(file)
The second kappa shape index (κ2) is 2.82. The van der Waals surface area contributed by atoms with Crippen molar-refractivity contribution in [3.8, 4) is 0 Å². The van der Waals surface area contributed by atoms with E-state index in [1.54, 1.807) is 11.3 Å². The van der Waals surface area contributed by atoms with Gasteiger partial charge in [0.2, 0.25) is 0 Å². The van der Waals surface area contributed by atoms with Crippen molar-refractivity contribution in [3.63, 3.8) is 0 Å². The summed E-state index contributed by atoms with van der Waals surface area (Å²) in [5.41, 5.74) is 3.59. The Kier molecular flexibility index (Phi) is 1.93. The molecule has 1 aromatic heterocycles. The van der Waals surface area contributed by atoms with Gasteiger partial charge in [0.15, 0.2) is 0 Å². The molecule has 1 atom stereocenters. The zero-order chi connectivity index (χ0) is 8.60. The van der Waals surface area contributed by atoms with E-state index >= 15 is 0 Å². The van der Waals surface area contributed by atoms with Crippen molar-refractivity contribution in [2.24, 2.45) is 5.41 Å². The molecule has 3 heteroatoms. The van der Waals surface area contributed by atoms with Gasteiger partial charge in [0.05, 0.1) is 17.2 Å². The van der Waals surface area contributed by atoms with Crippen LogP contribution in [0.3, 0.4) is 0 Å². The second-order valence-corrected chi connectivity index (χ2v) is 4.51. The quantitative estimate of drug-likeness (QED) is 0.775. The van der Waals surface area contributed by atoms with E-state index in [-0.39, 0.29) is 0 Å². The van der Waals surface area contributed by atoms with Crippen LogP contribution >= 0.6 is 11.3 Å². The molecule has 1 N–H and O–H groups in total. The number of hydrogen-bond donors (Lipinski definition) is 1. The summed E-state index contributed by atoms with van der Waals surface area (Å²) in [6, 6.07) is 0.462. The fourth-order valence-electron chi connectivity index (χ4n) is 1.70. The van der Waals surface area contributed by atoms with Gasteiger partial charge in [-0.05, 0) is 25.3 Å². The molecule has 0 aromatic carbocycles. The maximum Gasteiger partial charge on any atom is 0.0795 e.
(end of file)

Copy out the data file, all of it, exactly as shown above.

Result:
The second kappa shape index (κ2) is 2.82. The van der Waals surface area contributed by atoms with Crippen molar-refractivity contribution in [3.8, 4) is 0 Å². The van der Waals surface area contributed by atoms with E-state index in [1.54, 1.807) is 11.3 Å². The van der Waals surface area contributed by atoms with Gasteiger partial charge in [0.2, 0.25) is 0 Å². The van der Waals surface area contributed by atoms with Crippen molar-refractivity contribution in [3.63, 3.8) is 0 Å². The summed E-state index contributed by atoms with van der Waals surface area (Å²) in [5.41, 5.74) is 3.59. The Kier molecular flexibility index (Phi) is 1.93. The molecule has 1 aromatic heterocycles. The van der Waals surface area contributed by atoms with Gasteiger partial charge in [0.15, 0.2) is 0 Å². The molecule has 1 atom stereocenters. The zero-order chi connectivity index (χ0) is 8.60. The van der Waals surface area contributed by atoms with E-state index >= 15 is 0 Å². The van der Waals surface area contributed by atoms with Crippen molar-refractivity contribution in [2.24, 2.45) is 5.41 Å². The molecule has 3 heteroatoms. The van der Waals surface area contributed by atoms with Gasteiger partial charge in [0.05, 0.1) is 17.2 Å². The van der Waals surface area contributed by atoms with Crippen LogP contribution in [0.3, 0.4) is 0 Å². The second-order valence-corrected chi connectivity index (χ2v) is 4.51. The quantitative estimate of drug-likeness (QED) is 0.775. The van der Waals surface area contributed by atoms with E-state index in [-0.39, 0.29) is 0 Å². The van der Waals surface area contributed by atoms with Crippen LogP contribution >= 0.6 is 11.3 Å². The molecule has 1 N–H and O–H groups in total. The number of hydrogen-bond donors (Lipinski definition) is 1. The summed E-state index contributed by atoms with van der Waals surface area (Å²) in [6, 6.07) is 0.462. The fourth-order valence-electron chi connectivity index (χ4n) is 1.70. The van der Waals surface area contributed by atoms with Gasteiger partial charge in [-0.05, 0) is 25.3 Å². The molecule has 0 aromatic carbocycles. The maximum Gasteiger partial charge on any atom is 0.0795 e.